There exist Many forms of human capital-Knowledge capital; social capital and emotional capital are the categories into which human capital can be divided. Let’s examine a few instances of each:

Knowledge assets

  • A technical education
  • College Education
  • Tough skills
  • Working knowledge
  • Knowledge of the context of Intelligence

Unfocused learning initiatives could lead to the creation of pointless courses that will demotivate your staff members. Spending money on learning programs that may not be effective is a waste.

To better match, your learning program with your long-term business goals, try performing a skill gap analysis.

This will show what training your staff requires to increase performance and efficiently work toward those goals.

Social standing

Some sociocultural examples of social capital include opening doors for strangers, returning lost property to a stranger, providing directions, making unsecured loans, and any other positive interactions between people, even if they are strangers.

  • Relationships
  • Fame
  • Social position Professional ties
  • Health
  • Emotional wealth

Emotional Capital

The phrase “emotional capital” (EC) refers to a collection of resources that an organization has built up over time with its employees. Herewith investigates how human resource decisions can be impacted to maintain a favorable EC for organizations.

  • Creativity
  • Personal resiliency in solving issues
  • Critically analyzing
  • Loyalty
  • Behaviors of leadership
  • many soft skills

Criticism of the human capital theory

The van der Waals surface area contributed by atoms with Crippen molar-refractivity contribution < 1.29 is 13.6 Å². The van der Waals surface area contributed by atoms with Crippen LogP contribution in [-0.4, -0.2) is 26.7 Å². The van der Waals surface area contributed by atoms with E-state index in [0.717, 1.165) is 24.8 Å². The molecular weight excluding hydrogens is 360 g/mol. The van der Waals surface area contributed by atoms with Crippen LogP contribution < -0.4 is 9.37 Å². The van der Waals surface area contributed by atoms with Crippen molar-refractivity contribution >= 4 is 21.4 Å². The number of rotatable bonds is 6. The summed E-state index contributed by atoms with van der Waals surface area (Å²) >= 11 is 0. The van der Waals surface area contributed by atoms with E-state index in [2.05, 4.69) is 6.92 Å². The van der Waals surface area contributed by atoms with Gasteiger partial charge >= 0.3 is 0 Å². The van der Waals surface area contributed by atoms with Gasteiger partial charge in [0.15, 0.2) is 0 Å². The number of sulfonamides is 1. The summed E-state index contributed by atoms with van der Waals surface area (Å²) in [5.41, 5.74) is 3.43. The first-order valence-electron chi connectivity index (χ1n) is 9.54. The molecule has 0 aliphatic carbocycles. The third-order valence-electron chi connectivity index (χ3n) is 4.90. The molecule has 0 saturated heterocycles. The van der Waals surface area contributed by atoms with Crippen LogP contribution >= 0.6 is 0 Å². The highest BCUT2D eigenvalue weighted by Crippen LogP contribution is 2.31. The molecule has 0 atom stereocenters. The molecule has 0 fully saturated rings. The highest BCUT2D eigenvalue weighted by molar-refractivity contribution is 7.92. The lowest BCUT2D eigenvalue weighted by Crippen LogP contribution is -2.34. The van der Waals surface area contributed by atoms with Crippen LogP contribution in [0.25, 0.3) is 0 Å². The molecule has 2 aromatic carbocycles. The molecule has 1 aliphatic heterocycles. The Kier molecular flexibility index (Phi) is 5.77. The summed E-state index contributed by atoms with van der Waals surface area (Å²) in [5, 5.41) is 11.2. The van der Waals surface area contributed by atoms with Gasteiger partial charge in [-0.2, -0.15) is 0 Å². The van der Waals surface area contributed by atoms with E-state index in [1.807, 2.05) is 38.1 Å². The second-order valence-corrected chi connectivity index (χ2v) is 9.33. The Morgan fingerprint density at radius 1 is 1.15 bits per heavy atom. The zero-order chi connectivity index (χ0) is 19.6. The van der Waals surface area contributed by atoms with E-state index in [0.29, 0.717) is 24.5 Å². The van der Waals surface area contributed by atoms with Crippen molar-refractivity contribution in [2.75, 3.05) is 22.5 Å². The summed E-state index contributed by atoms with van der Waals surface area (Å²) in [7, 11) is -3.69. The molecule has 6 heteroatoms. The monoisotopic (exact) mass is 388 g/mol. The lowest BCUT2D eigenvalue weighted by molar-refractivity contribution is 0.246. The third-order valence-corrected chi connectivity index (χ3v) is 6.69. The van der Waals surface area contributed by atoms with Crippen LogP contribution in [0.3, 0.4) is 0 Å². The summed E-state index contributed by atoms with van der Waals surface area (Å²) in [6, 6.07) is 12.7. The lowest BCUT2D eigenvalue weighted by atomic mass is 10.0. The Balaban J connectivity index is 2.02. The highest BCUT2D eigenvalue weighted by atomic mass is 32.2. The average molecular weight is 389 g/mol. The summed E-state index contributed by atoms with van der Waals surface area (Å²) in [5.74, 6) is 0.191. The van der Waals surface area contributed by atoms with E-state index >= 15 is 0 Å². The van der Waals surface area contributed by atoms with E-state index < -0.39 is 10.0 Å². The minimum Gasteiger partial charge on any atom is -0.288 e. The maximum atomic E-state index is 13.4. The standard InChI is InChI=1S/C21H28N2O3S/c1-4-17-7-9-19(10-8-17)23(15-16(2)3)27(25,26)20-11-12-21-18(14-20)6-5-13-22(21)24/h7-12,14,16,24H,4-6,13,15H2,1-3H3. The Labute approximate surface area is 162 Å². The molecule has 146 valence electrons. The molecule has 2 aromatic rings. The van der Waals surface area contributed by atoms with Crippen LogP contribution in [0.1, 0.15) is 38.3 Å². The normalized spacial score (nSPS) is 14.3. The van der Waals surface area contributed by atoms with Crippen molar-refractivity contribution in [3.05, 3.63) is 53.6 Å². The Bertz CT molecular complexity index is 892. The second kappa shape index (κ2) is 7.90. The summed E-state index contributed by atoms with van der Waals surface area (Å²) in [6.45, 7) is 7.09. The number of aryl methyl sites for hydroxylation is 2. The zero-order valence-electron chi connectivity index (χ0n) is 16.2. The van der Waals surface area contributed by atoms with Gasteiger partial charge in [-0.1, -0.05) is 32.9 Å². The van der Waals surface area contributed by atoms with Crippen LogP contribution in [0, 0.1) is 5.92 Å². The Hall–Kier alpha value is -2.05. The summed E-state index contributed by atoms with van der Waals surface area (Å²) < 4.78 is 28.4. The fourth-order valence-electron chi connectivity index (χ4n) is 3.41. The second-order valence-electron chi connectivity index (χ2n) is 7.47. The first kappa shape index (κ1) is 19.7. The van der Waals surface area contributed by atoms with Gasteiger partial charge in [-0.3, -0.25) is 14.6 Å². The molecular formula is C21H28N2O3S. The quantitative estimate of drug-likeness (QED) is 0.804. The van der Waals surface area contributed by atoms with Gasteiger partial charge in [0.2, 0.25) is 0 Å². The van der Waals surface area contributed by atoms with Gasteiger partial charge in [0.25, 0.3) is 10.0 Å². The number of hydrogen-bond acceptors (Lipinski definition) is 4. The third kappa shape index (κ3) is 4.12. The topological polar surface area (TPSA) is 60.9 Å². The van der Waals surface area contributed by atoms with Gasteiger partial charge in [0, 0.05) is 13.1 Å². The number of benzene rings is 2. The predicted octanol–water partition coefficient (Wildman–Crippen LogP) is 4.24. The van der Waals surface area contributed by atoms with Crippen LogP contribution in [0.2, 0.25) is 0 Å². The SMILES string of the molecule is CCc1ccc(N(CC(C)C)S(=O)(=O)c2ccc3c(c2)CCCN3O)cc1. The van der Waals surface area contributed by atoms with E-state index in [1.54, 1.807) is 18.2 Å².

The theory of human capital has drawn a lot of ire from those in the education and training fields.

The theory was criticized in the 1960s partly because it justified bourgeois individualism, which was perceived as egotistical and exploitative.

The middle class was considered part of the bourgeois class since they were thought to take advantage of the working class.

The approach was also thought to turn employees into capitalists by blaming them for any flaws in the system.

A Comprehensive Critique

The human capital idea has significantly influenced several fields, including sociology, economics, and education.

Since its inception, the theory has been the target of vehement attacks, but despite this, it has easily survived and grown its impact over other academic fields.

Unsurprisingly, there have been a lot of criticisms in response to this expansion.
However, these critiques are chaotic and disjointed.

The present study adopts a holistic approach and examines human capital theory from four comprehensive viewpoints with an emphasis on the theory’s methodological, empirical, practical, and moral components to fill this vacuum and systematically arrange them.

Examples of Human capital

Communication abilities, education, technical proficiency, creativity, experience, problem-solving abilities, mental health, and individual resiliency are a few examples of human capital.

Example 1

IBM reskills its personnel as part of its investment in human capital.

IBM unveiled its Getting competitive platform in 2019. Students and adults looking for entry-level work can obtain the skills necessary to be eligible for emerging roles in technology through SkillBuild, which uses AI technology.

People from all walks of life can improve their human capital by taking advantage of this free program. Veterans, refugees, and those on minimum wage are all included in this.

Example 2

One of Adobe’s guiding concepts is that based on customer satisfaction.

For example, they invest in their human resources through their Learning Fund initiative. The initiative offers participants up to $30,000 annually to pursue educational opportunities and degrees.

Additionally, they offer annual reimbursements of up to $2,000 to encourage chances for learning and growth. These may be meetings, publications, online classes, or webinars.

One of the most sought-after businesses to work for today is Adobe because of the learning and development possibilities it offers.

Example 3

Programs for learning and development are more critical than ever for small and medium-sized enterprises.